A few years ago, our friend Damion “DJ Supaman” Smith called to see if my sweetie Jason Krekel could take some boxes of records that were his father’s, Cleo “Mooseman” Shivers. He did not have room in his apartment, and did not want to throw them away. Having been to parties at our house, Supaman knew that Jason is a record collector and music lover. Jason of course said yes.
Mooseman has quite a legacy. He graduated from Asheville High School in 1970 and a few years later become a very popular DJ on WBMU-FM “Where Black Means Unity” Radio. Launched on the air in 1974, WBMU was the only Black-owned radio station in the area, and one of the few in the country at that time. Mooseman was also known for DJing at The Orange Peel on the nights when they didn’t have a band playing, and at parties around the city. He and his record collection were beloved to many listeners. Friends and neighbors have shared countless enthusiastic memories of those days with us. He also had a distinguished career in the social services field until his death in 2008.
Over time, Jason has been carefully cleaning Mooseman’s 45s and LPs, organizing them making notes about particularly good cuts and playability. Needless to say it is an incredible, curated collection of music that was popular during a vibrant period of Black Asheville culture.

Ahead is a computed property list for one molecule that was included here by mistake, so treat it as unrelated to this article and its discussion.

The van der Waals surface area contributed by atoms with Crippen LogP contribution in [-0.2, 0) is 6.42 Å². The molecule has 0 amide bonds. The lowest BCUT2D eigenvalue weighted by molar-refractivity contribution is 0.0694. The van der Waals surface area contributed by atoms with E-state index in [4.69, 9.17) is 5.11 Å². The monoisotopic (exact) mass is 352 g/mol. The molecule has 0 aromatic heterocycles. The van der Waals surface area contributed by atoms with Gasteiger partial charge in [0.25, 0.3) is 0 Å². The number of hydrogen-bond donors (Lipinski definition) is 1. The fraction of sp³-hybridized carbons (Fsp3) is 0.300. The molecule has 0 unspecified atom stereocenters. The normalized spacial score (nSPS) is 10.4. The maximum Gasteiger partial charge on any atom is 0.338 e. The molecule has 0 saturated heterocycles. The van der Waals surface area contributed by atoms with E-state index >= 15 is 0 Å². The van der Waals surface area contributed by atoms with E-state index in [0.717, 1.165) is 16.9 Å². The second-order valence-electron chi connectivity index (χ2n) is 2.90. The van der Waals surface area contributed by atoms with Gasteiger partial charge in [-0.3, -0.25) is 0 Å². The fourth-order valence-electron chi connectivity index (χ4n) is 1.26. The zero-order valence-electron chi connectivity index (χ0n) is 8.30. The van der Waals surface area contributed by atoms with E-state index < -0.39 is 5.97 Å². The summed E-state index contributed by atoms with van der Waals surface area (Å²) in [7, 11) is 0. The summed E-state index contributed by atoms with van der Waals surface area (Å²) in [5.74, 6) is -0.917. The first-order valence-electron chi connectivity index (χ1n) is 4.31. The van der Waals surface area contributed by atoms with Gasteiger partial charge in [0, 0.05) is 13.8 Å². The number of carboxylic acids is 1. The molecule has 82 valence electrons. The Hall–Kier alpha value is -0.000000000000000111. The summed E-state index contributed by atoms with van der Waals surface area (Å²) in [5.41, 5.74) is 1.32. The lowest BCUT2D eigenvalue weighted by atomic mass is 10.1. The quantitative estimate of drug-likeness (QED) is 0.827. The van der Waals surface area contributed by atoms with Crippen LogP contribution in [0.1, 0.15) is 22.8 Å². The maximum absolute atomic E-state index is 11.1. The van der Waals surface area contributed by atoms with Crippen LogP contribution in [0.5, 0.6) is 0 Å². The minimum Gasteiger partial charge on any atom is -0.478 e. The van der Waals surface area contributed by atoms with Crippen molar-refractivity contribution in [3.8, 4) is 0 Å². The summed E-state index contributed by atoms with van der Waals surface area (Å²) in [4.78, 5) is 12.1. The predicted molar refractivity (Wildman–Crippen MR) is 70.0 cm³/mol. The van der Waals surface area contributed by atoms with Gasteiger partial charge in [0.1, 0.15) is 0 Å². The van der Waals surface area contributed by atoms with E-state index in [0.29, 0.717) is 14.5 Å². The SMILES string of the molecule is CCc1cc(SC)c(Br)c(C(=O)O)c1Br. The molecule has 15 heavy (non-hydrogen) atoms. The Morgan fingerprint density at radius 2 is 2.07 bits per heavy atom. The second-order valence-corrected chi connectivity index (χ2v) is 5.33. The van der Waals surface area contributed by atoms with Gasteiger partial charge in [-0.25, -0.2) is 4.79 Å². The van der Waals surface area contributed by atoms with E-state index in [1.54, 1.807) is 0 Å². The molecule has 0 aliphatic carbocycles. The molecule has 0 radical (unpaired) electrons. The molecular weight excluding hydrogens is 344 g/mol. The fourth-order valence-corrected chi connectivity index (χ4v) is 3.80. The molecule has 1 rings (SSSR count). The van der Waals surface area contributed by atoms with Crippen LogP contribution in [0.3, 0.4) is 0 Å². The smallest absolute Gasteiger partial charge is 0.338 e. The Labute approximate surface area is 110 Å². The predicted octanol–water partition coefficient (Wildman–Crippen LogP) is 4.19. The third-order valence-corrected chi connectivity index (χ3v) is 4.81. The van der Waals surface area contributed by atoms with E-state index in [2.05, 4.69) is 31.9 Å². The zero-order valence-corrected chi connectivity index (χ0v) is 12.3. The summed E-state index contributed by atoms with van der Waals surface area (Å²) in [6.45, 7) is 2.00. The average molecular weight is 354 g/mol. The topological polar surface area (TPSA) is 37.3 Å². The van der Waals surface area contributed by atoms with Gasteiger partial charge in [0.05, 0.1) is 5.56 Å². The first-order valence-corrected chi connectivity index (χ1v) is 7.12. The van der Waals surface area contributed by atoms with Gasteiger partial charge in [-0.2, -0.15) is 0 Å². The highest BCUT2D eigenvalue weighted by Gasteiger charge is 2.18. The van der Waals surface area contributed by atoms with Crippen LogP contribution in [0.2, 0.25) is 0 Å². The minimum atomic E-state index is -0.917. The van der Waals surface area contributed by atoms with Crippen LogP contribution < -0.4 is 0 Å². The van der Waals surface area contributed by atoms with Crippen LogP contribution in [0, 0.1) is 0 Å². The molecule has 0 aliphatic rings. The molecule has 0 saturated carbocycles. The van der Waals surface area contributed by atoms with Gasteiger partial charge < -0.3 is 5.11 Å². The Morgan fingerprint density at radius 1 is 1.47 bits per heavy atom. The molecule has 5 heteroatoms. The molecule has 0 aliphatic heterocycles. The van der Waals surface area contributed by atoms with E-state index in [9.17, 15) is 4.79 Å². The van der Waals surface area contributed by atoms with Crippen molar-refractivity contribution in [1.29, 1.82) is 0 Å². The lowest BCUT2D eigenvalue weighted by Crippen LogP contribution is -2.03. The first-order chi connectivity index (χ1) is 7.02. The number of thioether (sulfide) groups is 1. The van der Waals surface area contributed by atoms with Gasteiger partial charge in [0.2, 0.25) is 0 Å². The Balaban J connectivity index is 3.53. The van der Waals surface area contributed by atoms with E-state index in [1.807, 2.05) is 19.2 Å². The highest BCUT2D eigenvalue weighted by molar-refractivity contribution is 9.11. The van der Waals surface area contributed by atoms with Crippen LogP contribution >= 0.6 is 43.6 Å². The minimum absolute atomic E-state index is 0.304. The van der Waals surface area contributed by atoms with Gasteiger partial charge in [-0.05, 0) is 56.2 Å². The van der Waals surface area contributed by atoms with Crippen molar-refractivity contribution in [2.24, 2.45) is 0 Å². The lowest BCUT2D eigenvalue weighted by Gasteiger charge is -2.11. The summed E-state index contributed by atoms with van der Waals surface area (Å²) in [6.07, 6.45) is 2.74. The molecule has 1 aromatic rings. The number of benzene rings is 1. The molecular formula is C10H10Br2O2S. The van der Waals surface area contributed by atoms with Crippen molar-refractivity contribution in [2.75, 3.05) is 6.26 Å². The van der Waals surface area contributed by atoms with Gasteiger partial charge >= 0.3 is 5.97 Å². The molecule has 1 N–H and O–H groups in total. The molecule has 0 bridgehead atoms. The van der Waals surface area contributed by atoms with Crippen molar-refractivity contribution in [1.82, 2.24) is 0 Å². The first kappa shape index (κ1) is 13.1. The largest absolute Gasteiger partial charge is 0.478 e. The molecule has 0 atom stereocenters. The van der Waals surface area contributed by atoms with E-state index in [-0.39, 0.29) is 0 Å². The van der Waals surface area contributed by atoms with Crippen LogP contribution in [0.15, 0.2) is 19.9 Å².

As my neighbor Odell Irby says of the music of his youth, “Black history IS recorded.”
A Montford and Stumptown neighborhood history buff, I was particularly interested in the fact that Mooseman lived on Flint Street, which makes him one of Montford’s significant cultural treasures, though I’ve never seen his legacy celebrated by the neighborhood.
After spending time with the collection, we knew that these records needed to be shared in public again. So we collaborated with Supaman, Slay the Mic, and a few of our neighbors to hold a Block Party in Magnolia Park in Montford, across the street from Mooseman’s former home, where his family still lives. Supaman and Krekel played Mooseman’s music while we all shared food, laughter, and dance.
It was a joy.
The party was an opportunity for connection and celebration, and for legacy neighbors to claim space in a neighborhood which until very recently was majority Black (including during the time I’ve lived here), but has undergone dramatic gentrification.
One attendee at the party, Richard Pickens, remembered the summer nights when he and his friends would park their cars around the park, and roll their windows down with their radios all tuned to WBMU.
Ironically, we had the party two days before the City demolished the restrooms in the park. The Asheville City Parks & Rec survey about the park, which primarily serves toddlers and young children, did not include any questions about the restrooms, though the comments included numerous requests for keeping them, a desire I heard echoed by many other neighbors. Sigh.
Everything is ephemeral.
Groove while you can.
You can see more fun photos from the party here.